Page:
A collection apparatus according to the present invention for collecting oil or other liquids forcibly removed from a dirty item by directed air pressure comprises a generally cubical metal receptacle having a wooden cover. The dirty item is placed in a duct-like construction in a front side of the apparatus and a source of air pressure is used to remove oil or other liquids from the item, thereby producing mist. This mist is directed into the apparatus and travels to a far side of the apparatus, where it strikes a deflector. The deflector directs the mist to either of two sides of the apparatus. A suction unit, located in a bottom side of the apparatus, pulls the mist downward through a filter and finally into a collecting container.

Accordingly, it is a principal object of the invention to provide a support apparatus for use while cleaning a dirty object with directed air pressure.

It is another object of the invention to direct and collect mist produced during a high-air-pressure cleansing process.

It is a further object of the invention to retrieve liquid from mist collected during a cleansing process.

Still another object of the invention is to protect persons and objects from spray mist.

It is an object of the invention to provide improved elements and arrangements thereof in an apparatus for the purposes described which is inexpensive, dependable and fully effective in accomplishing its intended purposes.

These and other objects of the present invention will become readily apparent upon further review of the following specification and drawings.

BRIEF DESCRIPTION OF THE DRAWINGS

FIG. 1 is an exploded, perspective of the present invention.

FIG. 1A is a partial perspective of the baffle members in the present invention.

FIG. 2 is a left-side elevational view of the present invention.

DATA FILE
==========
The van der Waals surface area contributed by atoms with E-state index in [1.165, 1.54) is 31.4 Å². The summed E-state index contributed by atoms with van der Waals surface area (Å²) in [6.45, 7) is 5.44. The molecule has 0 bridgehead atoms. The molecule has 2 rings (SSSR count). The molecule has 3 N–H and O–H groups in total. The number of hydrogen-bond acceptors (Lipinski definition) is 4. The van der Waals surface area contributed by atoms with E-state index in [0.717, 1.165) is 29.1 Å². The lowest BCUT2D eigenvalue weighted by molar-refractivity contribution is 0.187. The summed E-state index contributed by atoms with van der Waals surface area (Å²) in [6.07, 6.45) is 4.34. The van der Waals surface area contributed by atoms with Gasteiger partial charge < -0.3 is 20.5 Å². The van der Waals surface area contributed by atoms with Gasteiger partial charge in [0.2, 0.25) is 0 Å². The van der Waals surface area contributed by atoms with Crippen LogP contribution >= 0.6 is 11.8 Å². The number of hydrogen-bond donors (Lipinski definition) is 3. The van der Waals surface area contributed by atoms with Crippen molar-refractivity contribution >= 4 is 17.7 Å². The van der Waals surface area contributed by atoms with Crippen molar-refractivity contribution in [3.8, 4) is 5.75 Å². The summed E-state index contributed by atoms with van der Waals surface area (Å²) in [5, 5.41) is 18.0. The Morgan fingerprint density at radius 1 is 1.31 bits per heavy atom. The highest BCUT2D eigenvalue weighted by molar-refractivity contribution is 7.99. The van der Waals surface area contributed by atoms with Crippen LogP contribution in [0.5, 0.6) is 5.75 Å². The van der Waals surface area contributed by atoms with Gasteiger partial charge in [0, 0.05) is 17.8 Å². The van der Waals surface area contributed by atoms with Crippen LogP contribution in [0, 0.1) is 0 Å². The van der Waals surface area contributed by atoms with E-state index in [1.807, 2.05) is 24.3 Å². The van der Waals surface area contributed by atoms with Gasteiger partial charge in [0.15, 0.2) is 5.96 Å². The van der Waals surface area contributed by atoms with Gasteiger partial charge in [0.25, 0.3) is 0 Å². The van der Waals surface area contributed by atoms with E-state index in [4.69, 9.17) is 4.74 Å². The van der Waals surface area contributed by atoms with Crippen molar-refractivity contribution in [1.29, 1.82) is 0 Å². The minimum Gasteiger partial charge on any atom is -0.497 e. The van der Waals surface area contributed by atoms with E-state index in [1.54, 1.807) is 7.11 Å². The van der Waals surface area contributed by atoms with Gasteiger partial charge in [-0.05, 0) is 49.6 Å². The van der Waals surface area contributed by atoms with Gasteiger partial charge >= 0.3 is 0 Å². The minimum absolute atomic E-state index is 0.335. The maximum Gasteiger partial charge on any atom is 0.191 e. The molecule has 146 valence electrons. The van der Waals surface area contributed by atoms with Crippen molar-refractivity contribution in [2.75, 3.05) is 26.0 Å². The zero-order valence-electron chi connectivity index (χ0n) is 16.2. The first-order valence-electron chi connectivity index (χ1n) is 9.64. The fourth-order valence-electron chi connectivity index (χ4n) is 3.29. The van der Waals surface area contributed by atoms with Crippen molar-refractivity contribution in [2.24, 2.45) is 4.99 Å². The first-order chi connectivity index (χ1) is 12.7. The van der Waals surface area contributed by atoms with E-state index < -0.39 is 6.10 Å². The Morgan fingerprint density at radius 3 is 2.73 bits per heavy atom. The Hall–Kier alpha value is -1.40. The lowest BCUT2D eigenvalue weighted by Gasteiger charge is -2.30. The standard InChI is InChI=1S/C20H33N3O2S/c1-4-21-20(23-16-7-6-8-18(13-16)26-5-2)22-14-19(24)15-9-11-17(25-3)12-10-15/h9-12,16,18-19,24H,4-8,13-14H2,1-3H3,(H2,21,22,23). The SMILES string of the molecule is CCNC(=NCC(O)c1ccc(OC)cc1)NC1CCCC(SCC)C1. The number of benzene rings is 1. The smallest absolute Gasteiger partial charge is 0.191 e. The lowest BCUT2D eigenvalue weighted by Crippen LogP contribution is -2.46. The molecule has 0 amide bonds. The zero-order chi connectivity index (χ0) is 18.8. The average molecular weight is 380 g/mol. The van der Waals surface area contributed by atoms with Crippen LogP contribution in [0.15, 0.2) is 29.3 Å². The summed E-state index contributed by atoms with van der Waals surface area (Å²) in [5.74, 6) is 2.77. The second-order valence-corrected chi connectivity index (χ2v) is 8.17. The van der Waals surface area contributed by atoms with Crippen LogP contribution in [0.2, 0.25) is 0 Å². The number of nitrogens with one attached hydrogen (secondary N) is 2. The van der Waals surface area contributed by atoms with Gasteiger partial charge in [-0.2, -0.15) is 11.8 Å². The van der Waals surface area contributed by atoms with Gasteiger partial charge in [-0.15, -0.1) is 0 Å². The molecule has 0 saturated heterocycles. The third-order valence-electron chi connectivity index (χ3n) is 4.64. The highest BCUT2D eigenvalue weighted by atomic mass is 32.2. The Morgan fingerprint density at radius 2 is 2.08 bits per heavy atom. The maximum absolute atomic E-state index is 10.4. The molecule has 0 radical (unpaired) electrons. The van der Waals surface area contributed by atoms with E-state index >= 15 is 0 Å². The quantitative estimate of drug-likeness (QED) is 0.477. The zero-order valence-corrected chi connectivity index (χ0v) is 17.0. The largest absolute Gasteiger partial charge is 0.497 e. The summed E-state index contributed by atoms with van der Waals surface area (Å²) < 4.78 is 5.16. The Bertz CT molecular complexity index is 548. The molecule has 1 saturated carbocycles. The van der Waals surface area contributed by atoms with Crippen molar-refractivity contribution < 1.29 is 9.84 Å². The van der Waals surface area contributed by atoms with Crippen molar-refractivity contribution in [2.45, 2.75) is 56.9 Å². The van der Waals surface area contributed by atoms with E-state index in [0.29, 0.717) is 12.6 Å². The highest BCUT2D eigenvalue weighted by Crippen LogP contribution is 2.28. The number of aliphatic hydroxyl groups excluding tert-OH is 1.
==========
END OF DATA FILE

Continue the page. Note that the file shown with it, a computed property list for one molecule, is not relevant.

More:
FIG. 3 is a front elevational view of the present invention.

FIG. 4 is a top schematic view of mist flow in both embodiments of the present invention.

Similar reference characters denote corresponding features consistently throughout the attached drawings.

DETAILED DESCRIPTION OF THE PREFERRED EMBODIMENT

The present invention provides a stand, mist deflector and filter for receiving, collecting, and filtering waste spray mist resulting from cleaning and other industrial processes. These objects are accomplished in such a way that waste mist is diverted from its source and towards a receiving suction device.

Referring to the drawings, a fluid filtration and collection apparatus 10 according to the present invention, shown particularly in FIGS. 1-4, has a generally cubical mist receptacle 12 with a cover 14 dimensioned and configured to releasably cover and close the mist receptacle 12, and support legs 16. The cover 14 is dimensioned and configured to releasably cover and close an open top side 26 of the mist receptacle. Preferably, the cover 14 is wooden, as this material has advantageous properties, such as sound dampening. Other materials, such as metals and plastics can be used.